The Dallas Mavericks, with the advent of in-game GPS devices that tracks a player's every twitch and movement, are already gleaning the last scraps of data available to measure on-court performance. Now it's onto the next frontier: watching players while they sleep.
The term of art that's been coined for the endeavor is "fatigue analysis," a way of improving athletic performance by studying sleep patterns. As NBA.com's Jeff Caplan reported last week, the Mavs will do this by equipping players with wristwatch-type devices called Readibands.
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The watches will tell when the players are sleeping, and for how long and how deeply they're doing so. The collected data will quantify how fatigue from training, competing, travel, time-zone adjustments and other variables affect multiple aspects of game-day performance such as reaction time and readiness. The goal is for the Mavericks' coaches and trainers to pinpoint the causes of fatigue, both team-wide and individually, and adjust travel schedules and training regimens to ensure players get proper sleep.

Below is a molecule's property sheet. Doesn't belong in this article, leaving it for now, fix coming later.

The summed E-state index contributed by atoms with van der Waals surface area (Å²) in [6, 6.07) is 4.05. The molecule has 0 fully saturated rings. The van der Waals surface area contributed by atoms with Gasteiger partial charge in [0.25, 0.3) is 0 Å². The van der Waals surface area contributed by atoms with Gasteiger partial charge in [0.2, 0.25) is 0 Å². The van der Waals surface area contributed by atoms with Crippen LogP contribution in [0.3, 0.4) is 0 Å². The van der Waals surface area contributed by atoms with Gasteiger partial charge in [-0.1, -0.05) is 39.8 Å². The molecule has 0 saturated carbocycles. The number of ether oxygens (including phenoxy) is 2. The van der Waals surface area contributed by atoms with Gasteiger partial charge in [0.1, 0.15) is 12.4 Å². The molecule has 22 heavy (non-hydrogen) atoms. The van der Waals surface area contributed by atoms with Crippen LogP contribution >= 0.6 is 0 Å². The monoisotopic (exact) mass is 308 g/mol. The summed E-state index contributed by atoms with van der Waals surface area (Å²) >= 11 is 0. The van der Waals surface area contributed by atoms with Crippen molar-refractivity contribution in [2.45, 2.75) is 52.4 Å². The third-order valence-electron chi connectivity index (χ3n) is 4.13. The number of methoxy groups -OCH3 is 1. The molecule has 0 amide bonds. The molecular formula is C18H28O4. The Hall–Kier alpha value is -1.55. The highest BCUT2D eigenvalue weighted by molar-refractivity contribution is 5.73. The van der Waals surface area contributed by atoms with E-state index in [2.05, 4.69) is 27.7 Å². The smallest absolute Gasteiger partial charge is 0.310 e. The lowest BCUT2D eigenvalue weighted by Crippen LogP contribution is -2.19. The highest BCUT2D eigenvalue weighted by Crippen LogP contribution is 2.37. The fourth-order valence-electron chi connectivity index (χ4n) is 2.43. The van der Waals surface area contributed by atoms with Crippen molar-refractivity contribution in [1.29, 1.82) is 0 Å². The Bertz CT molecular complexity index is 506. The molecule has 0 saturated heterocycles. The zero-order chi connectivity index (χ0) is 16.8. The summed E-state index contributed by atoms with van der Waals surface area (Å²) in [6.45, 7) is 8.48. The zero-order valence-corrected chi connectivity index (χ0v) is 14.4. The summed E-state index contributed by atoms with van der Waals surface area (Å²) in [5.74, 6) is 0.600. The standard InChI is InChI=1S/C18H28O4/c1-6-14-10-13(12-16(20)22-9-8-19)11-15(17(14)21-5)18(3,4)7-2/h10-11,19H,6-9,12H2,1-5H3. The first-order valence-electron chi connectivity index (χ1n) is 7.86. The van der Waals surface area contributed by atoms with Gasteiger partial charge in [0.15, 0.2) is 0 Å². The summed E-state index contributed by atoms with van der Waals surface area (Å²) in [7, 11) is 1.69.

Fatigue Science, the company that makes the Readiband, is relatively new to professional sports, having been founded with an eye on reducing accidents in high-risk industries like mining and aviation. The NHL's Vancouver Canucks began using the technology in 2009, and Fatigue Science quickly seized upon professional sports as a new market.
The next step for the Mavs, who now know more about their players than the players know about themselves, is to get rid of the wristwatches, which are cumbersome and can be easily removed. Easier and more efficient to just implant a chip directly into the brain.